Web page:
Not only are the daily costs of these facilities cheaper than psychiatric hospitals, but patients of these programs may get healthier than their counterparts in traditional, locked institutions, according to the study, results of which have been published online by the American Journal of Community Psychology.
More specifically, the study's authors found that participants in a consumer-managed crisis residential program (CRP) experienced significantly greater improvement on several interviewer-rated and self-reported psychopathology measures than did participants assigned to a locked, inpatient psychiatric facility (LIPF). They also found that service satisfaction was dramatically higher among patients at the CRP.
Researchers surveyed and tested the study's participants when they entered their randomly assigned facilities, then 30 days, six months and a year after admission. Based on the results of these interviews, the study's authors have concluded that less restrictive crisis residential centers are at least as effective as standard care for adults with psychiatric crises who are not considered a danger to others.
"What is clear from the results is that these patients could do as well or better in a less restrictive environment," said Tom Greenfield , the study's first author and center director of the Alcohol Research Group at the Public Health Institute. "This raises an important question about why people in mental health crisis need to be committed to a large, expensive and locked inpatient facility when a small, well-run consumer-managed program can work as well or better?"
Conducted by a team of researchers from the Public Health Institute, the University of Arizona, Veterans Affairs and Stanford University Medical Centers, the study surveyed 393 mental health patients admitted during crises.
To be included in the study, participants had to have been brought to a county-operated crisis clinic and either been diagnosed with a major mental disorder, admitted by a psychiatrist for "serious symptoms" such as hallucinations, or deemed a danger to themselves by the admitting psychiatrist. Those deemed a danger to others were excluded from the study. Participants provided their informed consent to participate in the study, then were randomly assigned to a CRP or LIPF.
The CRP was an unlocked, six-bed hostel that had an accessible garden and other shared amenities such as a kitchen and laundry room. The CRP's program director and day-to-day staff were all mental health consumers who had community college training, a strong understanding of local mental health resources, and basic helping skills. Part-time psychiatrists were available to prescribe medications.
The LIPF was a county-operated and professionally staffed facility that operated on a medical model of treatment. All of its 80 beds were on locked units. This was a modern facility with windows looking onto atrium spaces. It was located on county-owned property only a hundred yards from the CRP and characterized by high staff morale.
John Buck, who directs the non-profit mental health agency Turning Point Community Programs, believes that the two programs' differences explain the study results. Turning Point operates a CRP in Sacramento, CA.
"In a smaller setting, things are more intimate," said Buck. "People get the sense that they are being listened to. And because we staff our facility with people who are in recovery, they can transmit a greater sense of compassion and provide a model for how to get through. I think this plays well for people's hopes that they can recover."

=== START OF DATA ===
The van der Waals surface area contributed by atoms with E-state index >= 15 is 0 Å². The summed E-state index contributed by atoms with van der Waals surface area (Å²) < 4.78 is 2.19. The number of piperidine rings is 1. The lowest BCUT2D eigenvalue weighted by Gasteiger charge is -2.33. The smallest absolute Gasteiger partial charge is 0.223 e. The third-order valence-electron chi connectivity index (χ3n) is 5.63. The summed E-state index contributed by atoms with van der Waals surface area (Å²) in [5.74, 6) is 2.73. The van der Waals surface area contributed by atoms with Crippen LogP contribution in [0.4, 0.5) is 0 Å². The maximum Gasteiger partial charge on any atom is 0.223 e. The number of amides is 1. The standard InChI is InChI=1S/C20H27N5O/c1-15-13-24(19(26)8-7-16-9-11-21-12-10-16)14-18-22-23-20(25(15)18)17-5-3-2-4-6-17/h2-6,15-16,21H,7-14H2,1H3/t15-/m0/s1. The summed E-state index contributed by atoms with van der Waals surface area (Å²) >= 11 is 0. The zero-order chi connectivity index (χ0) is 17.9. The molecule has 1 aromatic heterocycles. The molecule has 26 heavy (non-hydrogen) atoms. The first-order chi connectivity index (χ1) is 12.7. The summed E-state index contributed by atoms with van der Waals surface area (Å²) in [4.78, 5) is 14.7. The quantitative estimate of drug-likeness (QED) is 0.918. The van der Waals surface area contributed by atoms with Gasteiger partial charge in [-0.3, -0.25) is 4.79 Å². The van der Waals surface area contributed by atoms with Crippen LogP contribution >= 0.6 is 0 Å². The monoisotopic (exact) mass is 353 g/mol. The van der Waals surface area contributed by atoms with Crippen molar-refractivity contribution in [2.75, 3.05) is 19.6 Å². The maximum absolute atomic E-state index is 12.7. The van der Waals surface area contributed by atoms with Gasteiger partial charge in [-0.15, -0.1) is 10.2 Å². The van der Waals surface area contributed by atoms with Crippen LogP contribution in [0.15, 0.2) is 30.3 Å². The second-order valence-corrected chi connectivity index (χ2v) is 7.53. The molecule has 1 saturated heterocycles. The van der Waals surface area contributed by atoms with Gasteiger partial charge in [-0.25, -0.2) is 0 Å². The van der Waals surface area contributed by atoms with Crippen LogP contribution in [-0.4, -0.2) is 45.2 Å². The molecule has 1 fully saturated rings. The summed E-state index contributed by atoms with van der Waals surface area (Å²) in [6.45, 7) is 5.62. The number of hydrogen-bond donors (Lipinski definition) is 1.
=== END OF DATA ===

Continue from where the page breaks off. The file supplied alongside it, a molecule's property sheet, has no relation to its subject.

Acknowledging that some patients may require inpatient care, especially if they refuse to take medications, Buck added, "What I hope people will gain from this study is an understanding that crisis residential programs can work and do work. CRPs are a valuable component of a mental health treatment system."
Based on the results of this study, the authors recommend further analyses by demographic and diagnostic subgroups to clarify which patients do better in which settings. And given the difference in daily costs between the CRP ($211) and LIPF ($665), the study's co-authors have concluded that more comparative studies are needed to provide definitive cost analyses.
Together with the State of California and the County of Sacramento, the Center for Mental Health Services funded this study to address the need for more concrete data about differing treatment options, said Risa Fox, a public health officer at the Center for Mental Health Services.
"We are trying to obtain the evidence-based data to substantiate what consumers are telling us about the value of these types of services," said Fox. "These findings have reinforced these perceptions and those held by policy makers and administrators that peer managed services are key to mental health transformation."
To access a copy of the online report, visit here.
About the Alcohol Research Group
The Alcohol Research Group at the Public Health Institute has conducted epidemiological studies of alcohol and health services research since 1959. The group is one of 18 National Alcohol Research Centers funded by the National Institute on Alcohol Abuse and Alcoholism.
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About the Public Health Institute
The Public Health Institute is one of the largest nonprofit organizations in the country dedicated to improving the public's health and quality of life in California, across the nation, and around the world. Our primary methods for achieving these goals include sharing evidence developed through quality research and evaluation, providing training and technical assistance, and promoting successful prevention strategies to policymakers, communities, and individuals.
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